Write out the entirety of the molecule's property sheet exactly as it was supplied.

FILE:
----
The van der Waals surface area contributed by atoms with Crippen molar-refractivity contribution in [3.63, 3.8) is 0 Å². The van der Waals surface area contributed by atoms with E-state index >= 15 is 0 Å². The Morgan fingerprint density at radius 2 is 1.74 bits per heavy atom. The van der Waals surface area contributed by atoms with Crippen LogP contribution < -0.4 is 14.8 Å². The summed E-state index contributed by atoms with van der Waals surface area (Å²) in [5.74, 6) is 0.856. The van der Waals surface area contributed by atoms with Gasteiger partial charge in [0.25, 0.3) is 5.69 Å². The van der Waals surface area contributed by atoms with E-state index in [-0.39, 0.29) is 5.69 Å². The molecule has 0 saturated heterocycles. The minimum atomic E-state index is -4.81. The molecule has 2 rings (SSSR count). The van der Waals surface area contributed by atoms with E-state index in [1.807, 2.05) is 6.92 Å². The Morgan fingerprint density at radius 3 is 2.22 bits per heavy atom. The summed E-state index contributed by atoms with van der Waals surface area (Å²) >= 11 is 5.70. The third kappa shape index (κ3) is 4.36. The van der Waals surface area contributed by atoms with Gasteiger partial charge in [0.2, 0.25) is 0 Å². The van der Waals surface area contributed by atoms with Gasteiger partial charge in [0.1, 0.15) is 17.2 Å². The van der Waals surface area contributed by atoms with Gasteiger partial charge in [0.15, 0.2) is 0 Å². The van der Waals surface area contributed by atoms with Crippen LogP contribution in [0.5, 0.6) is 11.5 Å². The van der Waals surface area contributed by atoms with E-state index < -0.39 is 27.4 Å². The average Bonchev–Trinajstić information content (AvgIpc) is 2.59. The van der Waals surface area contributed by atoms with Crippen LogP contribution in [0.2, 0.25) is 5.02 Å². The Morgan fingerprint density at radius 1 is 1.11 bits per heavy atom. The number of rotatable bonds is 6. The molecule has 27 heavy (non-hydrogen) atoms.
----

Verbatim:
The van der Waals surface area contributed by atoms with Crippen molar-refractivity contribution in [3.63, 3.8) is 0 Å². The van der Waals surface area contributed by atoms with E-state index >= 15 is 0 Å². The Morgan fingerprint density at radius 2 is 1.74 bits per heavy atom. The van der Waals surface area contributed by atoms with Crippen LogP contribution < -0.4 is 14.8 Å². The summed E-state index contributed by atoms with van der Waals surface area (Å²) in [5.74, 6) is 0.856. The van der Waals surface area contributed by atoms with Gasteiger partial charge in [0.25, 0.3) is 5.69 Å². The van der Waals surface area contributed by atoms with E-state index in [-0.39, 0.29) is 5.69 Å². The molecule has 0 saturated heterocycles. The minimum atomic E-state index is -4.81. The molecule has 2 rings (SSSR count). The van der Waals surface area contributed by atoms with E-state index in [1.807, 2.05) is 6.92 Å². The Morgan fingerprint density at radius 3 is 2.22 bits per heavy atom. The summed E-state index contributed by atoms with van der Waals surface area (Å²) >= 11 is 5.70. The third kappa shape index (κ3) is 4.36. The van der Waals surface area contributed by atoms with Gasteiger partial charge in [0.2, 0.25) is 0 Å². The van der Waals surface area contributed by atoms with Gasteiger partial charge in [0.1, 0.15) is 17.2 Å². The van der Waals surface area contributed by atoms with Gasteiger partial charge in [0.15, 0.2) is 0 Å². The van der Waals surface area contributed by atoms with Crippen LogP contribution in [0.5, 0.6) is 11.5 Å². The van der Waals surface area contributed by atoms with E-state index < -0.39 is 27.4 Å². The average Bonchev–Trinajstić information content (AvgIpc) is 2.59. The van der Waals surface area contributed by atoms with Crippen LogP contribution in [0.2, 0.25) is 5.02 Å². The Morgan fingerprint density at radius 1 is 1.11 bits per heavy atom. The number of rotatable bonds is 6. The molecule has 27 heavy (non-hydrogen) atoms.